NEW YORK – The adage that physicians are the worst patients has more than a grain of truth to it when it comes to mental health issues, psychiatrists said at a workshop on physician mental health presented at the American Psychiatric Association’s Institute on Psychiatric Services.
"Why is it so hard for doctors to seek help?" asked Dr. Michael Myers, of the department of psychiatry and behavioral sciences at the State University of New York in Brooklyn.
The stigma of mental illness as perceived by physicians themselves is often a barrier to seeking mental health services. In addition, there is often stigma within the helping professions, and an institutional denial that even physicians might be subject to the thousand natural shocks that other humans are heir to, Dr. Myers said.
"Not all doctors are comfortable looking after other physicians, and it makes them a little squeamish," he said.
Many patients also are ambivalent about being treated by a physician with health issues, making the impaired physician even more leery about getting help, he added.
Stigma reinforces denial and delay in getting help, compounds symptoms, increases refractoriness to treatment, and contributes to strains in personal relationships. Stigma also affects medication adherence, because physicians might think they know better than anyone else what drugs they need.
"Stigma kills," Dr. Myers said, noting that deeply depressed physicians or those who feel very isolated and alienated have increased symptoms of melancholia, guilt, shame, cognitive distortion, and suicidality that can lead to suicidal actions.
Additionally, some physicians with depression or bipolar disorder might have comorbid cocaine, opiate, or alcohol dependence, increasing their risk for death from unintentional overdose or from a cascade of problems associated with substance abuse, such as marital breakups, economic threats to their practices, or scrutiny from medical boards.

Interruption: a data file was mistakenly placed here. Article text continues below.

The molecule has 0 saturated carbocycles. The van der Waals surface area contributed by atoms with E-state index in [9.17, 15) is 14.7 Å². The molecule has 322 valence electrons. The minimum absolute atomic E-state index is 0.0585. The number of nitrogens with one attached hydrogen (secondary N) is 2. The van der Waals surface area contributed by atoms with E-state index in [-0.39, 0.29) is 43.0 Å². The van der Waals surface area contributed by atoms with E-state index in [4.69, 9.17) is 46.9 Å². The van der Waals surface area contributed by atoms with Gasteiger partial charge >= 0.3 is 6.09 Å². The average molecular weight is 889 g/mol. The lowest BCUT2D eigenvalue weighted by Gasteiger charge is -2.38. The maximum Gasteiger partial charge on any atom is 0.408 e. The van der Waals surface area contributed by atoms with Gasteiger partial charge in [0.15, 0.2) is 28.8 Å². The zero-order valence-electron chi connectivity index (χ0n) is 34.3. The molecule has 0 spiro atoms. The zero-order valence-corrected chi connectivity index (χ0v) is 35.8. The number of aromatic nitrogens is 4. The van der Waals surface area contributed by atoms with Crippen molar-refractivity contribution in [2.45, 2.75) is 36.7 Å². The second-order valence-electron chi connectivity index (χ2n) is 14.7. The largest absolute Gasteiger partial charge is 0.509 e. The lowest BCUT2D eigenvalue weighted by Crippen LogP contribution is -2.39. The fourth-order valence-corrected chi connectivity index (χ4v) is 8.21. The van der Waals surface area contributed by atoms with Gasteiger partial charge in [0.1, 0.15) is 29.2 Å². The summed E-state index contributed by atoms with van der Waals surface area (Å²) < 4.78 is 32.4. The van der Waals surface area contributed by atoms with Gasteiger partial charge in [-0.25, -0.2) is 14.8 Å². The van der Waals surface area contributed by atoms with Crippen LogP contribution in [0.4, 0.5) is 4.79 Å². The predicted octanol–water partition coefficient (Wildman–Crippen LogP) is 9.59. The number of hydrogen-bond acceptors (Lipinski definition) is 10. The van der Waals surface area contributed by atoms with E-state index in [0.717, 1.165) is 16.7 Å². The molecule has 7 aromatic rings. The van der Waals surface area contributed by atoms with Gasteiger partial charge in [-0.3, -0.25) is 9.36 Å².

At-risk physicians also might hesitate to seek care because they don’t want to impose on others, they have a tendency toward self-reliance, or they are too wrapped up in their work to pay attention to their own needs. Physicians also might worry that breaches in confidentiality could harm their careers, Dr. Myers said.
Code of Conduct
Dr. Linda M. Worley noted that the Joint Commission on Accreditation of Healthcare Organizations (JCAHO) now requires accredited facilities to have a code of conduct defining acceptable behavior and specifying which behaviors are disruptive and inappropriate, and to have a process or action plan for managing disruptive staff members.
She teaches a distressed physicians’ course at Vanderbilt University in Nashville, Tenn., where she is an adjunct clinical professor of medicine. A maximum of six physicians take the 6-month CME course at one time; many are there as condition of their continued employment. There are four faculty members, including a physician, social worker, psychologist, and addiction/assessment counselor. One observer is also allowed for each session, but the rules specify that he or she must take part in the exercises.
Physicians who are referred to the course are first interviewed by telephone to make sure that the program is a good fit and that the participants are not currently substance abusers, and course staff also conduct collateral interviews to determine the mental health needs of prospective participants.
The participants engage in an initial 3-day session at Vanderbilt and have three subsequent 1-day sessions over the ensuing 6 months.